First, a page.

Whistler is cracking down on dozens of illegal fire pits this summer in an effort to prevent a forest fire in the municipality.
It's just one of a string of municipal initiatives aimed at protecting Whistler from the threat of a fire spread, and another sign of just how seriously Whistler is treating the potential for forest fire.
Fire Chief Sheila Kirkwood is calling for an "integrated approach" to the pit problem with fire, bylaw and RCMP working hand in hand to target known fire pits that stretch from one end of Whistler to the other.
There will be more signage, more patrols than ever before and less tolerance.
"It's being proactive so we don't have a problem," Kirkwood told council at Tuesday's Committee of the Whole meeting.
It comes on the heels of more municipal steps to reduce fires by creating the first landscape-level break in the Callaghan Valley, and carrying on with tree thinning projects.
The fire chief is looking to the community to help, not just by Fire Smarting their homes, but also by calling to report any potential illegal pit fires.
A letter will be sent to residents who live near the five pits to encourage reporting of fires.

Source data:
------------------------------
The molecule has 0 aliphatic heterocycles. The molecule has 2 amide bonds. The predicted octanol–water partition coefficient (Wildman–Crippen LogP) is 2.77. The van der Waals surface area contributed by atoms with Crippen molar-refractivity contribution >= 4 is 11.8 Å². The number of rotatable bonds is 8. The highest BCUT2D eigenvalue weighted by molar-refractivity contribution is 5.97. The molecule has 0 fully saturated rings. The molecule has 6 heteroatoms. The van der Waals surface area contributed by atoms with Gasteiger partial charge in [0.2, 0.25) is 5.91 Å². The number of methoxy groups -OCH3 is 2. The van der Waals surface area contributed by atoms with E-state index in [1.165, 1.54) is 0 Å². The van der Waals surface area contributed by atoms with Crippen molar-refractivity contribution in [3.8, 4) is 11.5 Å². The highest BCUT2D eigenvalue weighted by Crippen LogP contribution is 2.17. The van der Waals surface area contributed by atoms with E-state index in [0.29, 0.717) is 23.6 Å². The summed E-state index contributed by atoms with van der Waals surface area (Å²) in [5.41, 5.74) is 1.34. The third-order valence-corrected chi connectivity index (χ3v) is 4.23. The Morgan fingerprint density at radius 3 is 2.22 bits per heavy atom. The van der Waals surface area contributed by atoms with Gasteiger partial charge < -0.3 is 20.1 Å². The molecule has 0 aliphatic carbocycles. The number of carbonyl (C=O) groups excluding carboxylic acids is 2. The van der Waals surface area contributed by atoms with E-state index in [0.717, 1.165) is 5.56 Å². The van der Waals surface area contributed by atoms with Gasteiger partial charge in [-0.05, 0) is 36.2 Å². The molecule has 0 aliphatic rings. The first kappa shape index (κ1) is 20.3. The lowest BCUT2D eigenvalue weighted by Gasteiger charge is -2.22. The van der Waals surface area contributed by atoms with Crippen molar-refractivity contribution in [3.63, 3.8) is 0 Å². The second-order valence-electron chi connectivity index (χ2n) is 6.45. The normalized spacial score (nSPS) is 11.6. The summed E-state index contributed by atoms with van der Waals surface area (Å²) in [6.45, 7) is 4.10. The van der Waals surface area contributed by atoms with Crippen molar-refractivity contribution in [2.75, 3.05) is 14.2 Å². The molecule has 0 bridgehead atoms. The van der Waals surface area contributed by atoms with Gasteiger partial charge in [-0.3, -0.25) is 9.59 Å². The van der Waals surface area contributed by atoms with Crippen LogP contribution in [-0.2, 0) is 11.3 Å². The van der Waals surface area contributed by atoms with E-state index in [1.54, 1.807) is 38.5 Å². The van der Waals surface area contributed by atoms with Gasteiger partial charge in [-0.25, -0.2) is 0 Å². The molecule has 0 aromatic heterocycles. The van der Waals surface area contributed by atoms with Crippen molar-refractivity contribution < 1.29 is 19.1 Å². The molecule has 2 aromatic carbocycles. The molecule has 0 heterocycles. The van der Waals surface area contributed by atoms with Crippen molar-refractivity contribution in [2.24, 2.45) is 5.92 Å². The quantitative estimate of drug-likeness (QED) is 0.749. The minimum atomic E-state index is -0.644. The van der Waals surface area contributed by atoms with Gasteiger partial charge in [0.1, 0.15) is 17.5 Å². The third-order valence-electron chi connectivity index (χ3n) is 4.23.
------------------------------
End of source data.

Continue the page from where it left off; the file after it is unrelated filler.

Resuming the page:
"People need to call us when these fires are occurring, so we can come out and deal with it at that time," said Kirkwood.
She outlined roughly a dozen known fire pits, highlighted on a map, from the Wedge pit outside municipal boundaries to the Emerald pit popular with high school students.
"This is by no means an exhaustive list of the fire pits in the area," she added.
Councillor Duane Jackson, who has children in high school, questioned how to change the culture. "It's this tradition," he said. "How do you break it?"
Kirkwood agreed it's challenging and she is worried that cracking down on the known fire pits creates potential for driving them further into the bush. "That potentially creates a larger problem," she added.
She also highlighted the fact that Whistler has not had any brush fires associated with the illegal fire pits, though the department has responded to fires after the fact that have not been properly extinguished.
Councillor Andrée Janyk questioned how to get people to feel that responsibility about potential fires. "We've got to get the community working with us," she said.
Said bylaw officer Nancy Johnston: "We've been going out fairly regularly and checking on these locations."
She said last year bylaw responded to four calls over the summer. "So far this year we've already had four," she said.
The problem isn't just about fire; there are noise and garbage issues and underage drinking and vandalism.
People can be fined $300 for having a fire; $500 if that fire is during a high or extreme hazard rating. Kirkwood said: "Really, what we want to do is stop it from occurring in the first place."
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